Continue to provide self-care for any ailments or injuries that you have. Do not transition to the next microcycle until you have no muscle soreness, no injuries or ailments, and you have restored your body weight to prerace levels. Also, if you’re using heart-rate monitoring indicators, you should no longer be recording abnormal values.
If you have an injury or ailment and all other transition indicators are normal, you may transition to a suitable cross-training endeavor that does not conflict with the proper care of your injury or ailment.

Microcycle 3: Return to Easy Running

This microcycle usually begins three to four days after the race (barring prolongation of Microcycle 2 after injury or ailment) and lasts through four weeks following the race (again, barring setbacks after injury or ailments). The pace of all runs during this period should be below lactate threshold. The maximum distance of any run should not exceed the length of any premarathon run (exclusive of your long runs).
Along with these two caps, take care to slowly progress the frequency and distance of your runs. Running might be initiated only every other or every third day, with cross-training or days off in between. By the end of this period, you should be comfortably handling the frequency and distance level of your training just before your marathon-specific program started, but without speed work or long runs.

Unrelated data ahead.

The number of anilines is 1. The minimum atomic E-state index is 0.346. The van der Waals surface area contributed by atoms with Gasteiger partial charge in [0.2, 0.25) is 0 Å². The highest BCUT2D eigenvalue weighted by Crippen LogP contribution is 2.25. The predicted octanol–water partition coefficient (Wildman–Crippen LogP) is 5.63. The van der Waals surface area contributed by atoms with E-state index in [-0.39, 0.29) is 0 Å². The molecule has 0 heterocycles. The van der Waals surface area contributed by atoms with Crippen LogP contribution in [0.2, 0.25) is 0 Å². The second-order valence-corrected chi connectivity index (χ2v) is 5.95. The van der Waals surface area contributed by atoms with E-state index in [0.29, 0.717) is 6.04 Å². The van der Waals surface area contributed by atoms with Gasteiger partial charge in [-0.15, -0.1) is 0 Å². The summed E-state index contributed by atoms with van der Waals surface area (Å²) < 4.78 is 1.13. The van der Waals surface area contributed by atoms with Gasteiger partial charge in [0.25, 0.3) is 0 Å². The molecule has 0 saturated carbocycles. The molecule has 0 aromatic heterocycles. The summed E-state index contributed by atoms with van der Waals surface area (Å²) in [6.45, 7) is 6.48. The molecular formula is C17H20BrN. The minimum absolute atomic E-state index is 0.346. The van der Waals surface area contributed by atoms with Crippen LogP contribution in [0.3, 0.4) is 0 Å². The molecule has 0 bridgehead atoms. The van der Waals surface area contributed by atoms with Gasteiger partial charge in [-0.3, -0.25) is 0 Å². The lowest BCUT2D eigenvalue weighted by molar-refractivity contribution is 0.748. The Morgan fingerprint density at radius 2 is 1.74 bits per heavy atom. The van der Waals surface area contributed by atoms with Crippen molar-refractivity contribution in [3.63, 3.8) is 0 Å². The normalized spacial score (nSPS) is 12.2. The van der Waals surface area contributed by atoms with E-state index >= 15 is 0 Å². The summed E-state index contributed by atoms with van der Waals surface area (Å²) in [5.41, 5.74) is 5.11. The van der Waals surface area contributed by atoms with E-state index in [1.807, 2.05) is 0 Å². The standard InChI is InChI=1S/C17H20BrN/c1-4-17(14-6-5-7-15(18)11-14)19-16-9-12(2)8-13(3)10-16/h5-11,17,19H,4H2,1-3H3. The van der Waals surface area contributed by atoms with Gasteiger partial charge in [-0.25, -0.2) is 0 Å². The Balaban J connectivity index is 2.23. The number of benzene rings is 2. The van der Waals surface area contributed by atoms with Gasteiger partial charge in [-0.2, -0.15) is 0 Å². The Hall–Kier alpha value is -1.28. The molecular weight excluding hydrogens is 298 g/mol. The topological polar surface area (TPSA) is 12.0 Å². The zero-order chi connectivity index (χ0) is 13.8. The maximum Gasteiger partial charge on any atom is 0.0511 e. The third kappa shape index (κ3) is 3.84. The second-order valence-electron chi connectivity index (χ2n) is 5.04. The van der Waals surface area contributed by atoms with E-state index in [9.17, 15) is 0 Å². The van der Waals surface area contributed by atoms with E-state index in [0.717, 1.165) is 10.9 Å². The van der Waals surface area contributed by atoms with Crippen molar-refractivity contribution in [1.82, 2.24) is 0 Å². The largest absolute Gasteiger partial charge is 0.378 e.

Throughout this microcycle, carefully monitor yourself for all of the injuries and ailments previously reviewed and for heart-rate indicators. Back off if indicated. In some cases, it might be necessary to return to Microcycle 2 and start over.

Microcycle 4: Reintroduction of Long Runs and Speedwork

This microcycle takes you through to your first post-Boston race. At least two weeks are required.
After achieving your baseline training frequency and distance at the end of Microcycle 3, you need only to gradually introduce (a) faster running in the form of lactate threshold and supra-threshold (max Vo2) training and (b) long runs. Avoid introducing all of these elements in the first week of this micro-cycle. The focus on these additional training elements should be based on the new target race. You need to remain vigilant for signs of injury, ailment, or overtraining. Again, back off if indicated.
When you complete this microcycle, you will have accomplished your two goals for a post-Boston recovery: you remain uninjured, and you have reached your new target, the next race.

Congratulations: you not only ran Boston successfully, you’ve recovered from it!